Davis and Egan are believed to have been formed in 1896 - and became, in 1898, the American Tool Works Co.. However, despite the change of ownership, the Davis & Egan brand continued to be used until approximately 1918, with, cast into the door of one example: The Davis & Egan Machine Tool Company; No. 2 Plain; Cincinnati Ohio, New York, Chicago, USA. On the same machine, shown below, there are also two brass plate identification tags: the first, located on the right side of the column, is engraved "1029" while the second, located on the column side door, identifies what is believed to be the dealer and reads: The H. A. STOCKER MACHINERY CO. Chicago.
Acquired for a pittance from an on-line auction, this once common type of plain horizontal milling machine is now comparatively rare - most having been scrapped decades ago as their usefulness in industry declined. Fortunately, the example illustrated was not melted down, but stored at the rear of its last place of employment where, having suffered years of hard work, neglect, cheap paint jobs, makeshift repairs and corrosion, it was left exposed to the elements. The seller turned out to be a prior acquaintance of the buyer - and asked if it was going to be scrapped; happily, the buyer had no such intention.
Designed for flat-belt and countershaft or line-shafting drive, it had, like many of its kind in the USA, been converted (probably in the 1930s, the motor dating from that period) to electric drive incorporating what was then the readily-available and inexpensive Ford Model A Ford transmission from a breaker's yard.
On acquisition, the miller was completely disassembled and stripped of all grease, dirt, paint and corrosion. While non-precision surfaces were sand blasted and painted those machined or ground were cleaned and then stoned to remove dents and dings. Minimal work to the slides was undertaken, but only enough to prevent further damage, the resulting condition being described as "preserved" (and the result of 4 months' effort). When finished and powered it is the owner's intention to put the machine into active service - the next step being to restore power, make the required repairs and recondition the slides.
If there is a matching flat belt step pulley to be had, he would be interested to know.
The owner writes:
The Davis & Egan Number 2 Plain miller is of the horizontal type and follows the general arrangement of that type common in the last decade of the 19th century. The five main castings consist of the column and base unit,, knee, saddle, table and arbor support. All are in cast iron with the finish a mixture of machined and sand cast surfaces - except for the saddle, a part that machined all over. Secondary cast iron castings include the countershaft and gears, bull and spindle gears, flat belt cone pulley, column side door, table power-feed gearbox and various brackets, hand cranks, graduated dials, and miscellaneous parts. The spindle and feed screws are of steel while the main spindle bearings, feed nuts, and worm gear are bronze. Naturally there are no plastics, ZAMAK or any welded or fabricated components.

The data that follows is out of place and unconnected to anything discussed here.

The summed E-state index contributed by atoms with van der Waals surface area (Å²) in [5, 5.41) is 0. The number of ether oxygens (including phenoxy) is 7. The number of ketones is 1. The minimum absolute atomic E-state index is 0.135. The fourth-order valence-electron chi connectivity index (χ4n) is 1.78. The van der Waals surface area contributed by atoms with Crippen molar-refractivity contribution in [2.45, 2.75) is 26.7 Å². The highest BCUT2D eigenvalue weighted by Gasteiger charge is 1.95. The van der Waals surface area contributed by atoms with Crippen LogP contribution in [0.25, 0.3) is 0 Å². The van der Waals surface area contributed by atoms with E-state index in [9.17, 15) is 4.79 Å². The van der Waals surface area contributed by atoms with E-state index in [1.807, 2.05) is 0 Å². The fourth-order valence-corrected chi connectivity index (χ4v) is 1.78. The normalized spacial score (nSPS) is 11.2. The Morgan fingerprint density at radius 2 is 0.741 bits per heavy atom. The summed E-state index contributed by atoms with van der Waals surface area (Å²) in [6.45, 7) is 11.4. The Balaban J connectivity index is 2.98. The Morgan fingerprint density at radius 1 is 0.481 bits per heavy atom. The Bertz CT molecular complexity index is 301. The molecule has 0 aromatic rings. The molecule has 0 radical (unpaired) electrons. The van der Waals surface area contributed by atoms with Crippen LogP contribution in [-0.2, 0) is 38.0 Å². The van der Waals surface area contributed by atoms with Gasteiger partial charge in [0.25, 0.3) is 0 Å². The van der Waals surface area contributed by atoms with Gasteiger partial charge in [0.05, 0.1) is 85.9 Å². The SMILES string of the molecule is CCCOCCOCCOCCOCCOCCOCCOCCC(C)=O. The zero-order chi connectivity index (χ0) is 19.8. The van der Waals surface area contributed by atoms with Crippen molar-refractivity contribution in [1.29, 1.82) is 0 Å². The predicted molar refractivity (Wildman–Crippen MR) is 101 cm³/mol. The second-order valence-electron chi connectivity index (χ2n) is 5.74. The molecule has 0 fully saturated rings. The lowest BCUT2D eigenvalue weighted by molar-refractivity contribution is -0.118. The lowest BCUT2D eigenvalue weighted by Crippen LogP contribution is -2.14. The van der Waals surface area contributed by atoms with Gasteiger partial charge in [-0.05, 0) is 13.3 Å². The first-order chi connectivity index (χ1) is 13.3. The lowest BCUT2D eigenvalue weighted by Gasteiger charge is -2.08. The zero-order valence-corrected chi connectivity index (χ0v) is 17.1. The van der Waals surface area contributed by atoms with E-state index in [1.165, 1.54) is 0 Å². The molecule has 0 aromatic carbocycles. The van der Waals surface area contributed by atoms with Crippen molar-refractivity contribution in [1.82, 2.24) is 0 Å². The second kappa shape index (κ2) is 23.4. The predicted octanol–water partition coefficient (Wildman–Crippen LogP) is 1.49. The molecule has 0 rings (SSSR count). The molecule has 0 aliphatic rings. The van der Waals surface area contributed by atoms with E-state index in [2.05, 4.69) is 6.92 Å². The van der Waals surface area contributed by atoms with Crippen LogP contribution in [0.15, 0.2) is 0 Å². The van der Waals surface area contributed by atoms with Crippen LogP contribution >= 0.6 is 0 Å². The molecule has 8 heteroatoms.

Operation is similar to other millers of this vintage coming out of Cincinnati. There are three axis table movements. All feed screws are square thread and bronze bushed, no ball bearings. Graduated collars are included for all axes in 0.001" graduations. The table includes a cast-in coolant troughs and drains. All axes have dovetail ways. The table utilizes a 45-degree tapered gib while the saddle and knee ways use straight 45-degree gibs with a lock screw. One crank handle fits the cross slide, knee feeds and the two arbor support lock screws. The table has one dedicated cast-iron balanced crank on the left-hand end.
Mechanical power table feed to the longitudinal axis is provided through a series of pulleys, gears and a universal shaft. Forward speed with quick-return speed gearing and an auto-stop feature are provided.
Power to the spindle is through a three-step, flat-belt pulley, with direct drive or through a lathe-like reduction backgear assembly. The internal spindle nose taper is believed to be of Brown and Sharp and the spindle nose externally threaded 2.25"-8. Both front and rear tapered bronze spindle bearings are equipped with front and back take-up nuts and oil reservoirs.
Lubrication of the slides and screws is through various holes, some protected with plug screws, others (as was then common) left open.